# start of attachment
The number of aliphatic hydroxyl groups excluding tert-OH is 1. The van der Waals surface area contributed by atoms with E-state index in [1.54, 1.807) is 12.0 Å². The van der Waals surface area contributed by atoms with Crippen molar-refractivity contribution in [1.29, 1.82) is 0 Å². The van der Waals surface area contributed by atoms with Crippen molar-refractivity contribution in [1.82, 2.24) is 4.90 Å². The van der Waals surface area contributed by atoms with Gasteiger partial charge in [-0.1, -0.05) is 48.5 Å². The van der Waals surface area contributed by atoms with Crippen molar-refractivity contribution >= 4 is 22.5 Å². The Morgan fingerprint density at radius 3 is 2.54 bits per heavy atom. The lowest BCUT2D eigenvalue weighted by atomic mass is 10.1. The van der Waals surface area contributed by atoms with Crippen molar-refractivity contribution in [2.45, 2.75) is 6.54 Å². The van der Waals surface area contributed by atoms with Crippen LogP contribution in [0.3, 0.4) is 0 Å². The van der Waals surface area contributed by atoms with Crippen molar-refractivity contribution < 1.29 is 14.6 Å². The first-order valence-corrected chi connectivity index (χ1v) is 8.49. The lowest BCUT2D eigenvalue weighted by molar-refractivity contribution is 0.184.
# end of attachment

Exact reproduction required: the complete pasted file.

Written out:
The number of aliphatic hydroxyl groups excluding tert-OH is 1. The van der Waals surface area contributed by atoms with E-state index in [1.54, 1.807) is 12.0 Å². The van der Waals surface area contributed by atoms with Crippen molar-refractivity contribution in [1.29, 1.82) is 0 Å². The van der Waals surface area contributed by atoms with Crippen molar-refractivity contribution in [1.82, 2.24) is 4.90 Å². The van der Waals surface area contributed by atoms with Gasteiger partial charge in [-0.1, -0.05) is 48.5 Å². The van der Waals surface area contributed by atoms with Crippen molar-refractivity contribution >= 4 is 22.5 Å². The Morgan fingerprint density at radius 3 is 2.54 bits per heavy atom. The lowest BCUT2D eigenvalue weighted by atomic mass is 10.1. The van der Waals surface area contributed by atoms with Crippen molar-refractivity contribution in [2.45, 2.75) is 6.54 Å². The van der Waals surface area contributed by atoms with Crippen LogP contribution in [0.3, 0.4) is 0 Å². The van der Waals surface area contributed by atoms with Crippen molar-refractivity contribution < 1.29 is 14.6 Å². The first-order valence-corrected chi connectivity index (χ1v) is 8.49. The lowest BCUT2D eigenvalue weighted by molar-refractivity contribution is 0.184.